Aubrey McClendon, the U.S. shale gas pioneer fired from Chesapeake Energy Corp. (CHK) last year, plans to take public the exploration companies he has formed since.
McClendon, who has raised about $10 billion to acquire gas fields in the past 16 months, told a conference in Dallas yesterday that he intends to start a collection of companies that each specialize in a single U.S. shale region.
McClendon’s American Energy Partners LP already has created subsidiaries focused on shale formations and pipeline networks from Appalachia to the Great Plains. He’s also the guiding hand behind two so-called blind pool investment vehicles that plan to gather drilling rights across the U.S.
“They’ll go public,” McClendon said during a presentation during Hart Energy’s A&D Strategies and Opportunities event. “They’ll have their own management” and he will “stand behind them.”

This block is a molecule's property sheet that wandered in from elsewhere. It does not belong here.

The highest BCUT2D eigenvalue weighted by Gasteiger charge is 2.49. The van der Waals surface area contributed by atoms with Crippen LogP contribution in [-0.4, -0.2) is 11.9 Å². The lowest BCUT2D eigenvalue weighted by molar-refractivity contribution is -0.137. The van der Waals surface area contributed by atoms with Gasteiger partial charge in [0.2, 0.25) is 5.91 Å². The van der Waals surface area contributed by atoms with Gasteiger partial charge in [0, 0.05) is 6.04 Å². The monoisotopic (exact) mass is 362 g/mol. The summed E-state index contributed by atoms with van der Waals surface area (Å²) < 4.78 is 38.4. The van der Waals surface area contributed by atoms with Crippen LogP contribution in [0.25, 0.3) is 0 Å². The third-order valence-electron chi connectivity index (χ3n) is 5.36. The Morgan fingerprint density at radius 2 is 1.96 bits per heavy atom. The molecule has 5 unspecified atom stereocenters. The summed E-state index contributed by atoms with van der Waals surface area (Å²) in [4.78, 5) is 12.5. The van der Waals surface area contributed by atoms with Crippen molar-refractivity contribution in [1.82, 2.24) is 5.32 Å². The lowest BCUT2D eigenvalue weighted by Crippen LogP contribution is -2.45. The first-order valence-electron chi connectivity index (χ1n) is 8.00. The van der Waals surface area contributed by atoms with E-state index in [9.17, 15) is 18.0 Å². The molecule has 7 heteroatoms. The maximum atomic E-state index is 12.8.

In an about-face from the transcontinental strategy he pursued during a quarter-century tenure at Chesapeake, McClendon is now sticking to an approach known as pure play, where each entity zeroes in on a single shale region. McClendon said his private equity backers prefer that focused approach to companies that are active in multiple formations.
McClendon, 55, was in the vanguard of the shale revolution that upended U.S. gas markets and paved the way for the renaissance in American crude oil production. At Chesapeake, he amassed a shale empire that rivaled Exxon Mobil Corp. (XOM)’s before he was dismissed last year amid conflict-of-interest probes and a shareholder revolt led by billionaire Carl Icahn.
Financial backers of his American Energy creations include First Reserve Corp. and John Raymond, son of retired Exxon CEO Lee Raymond.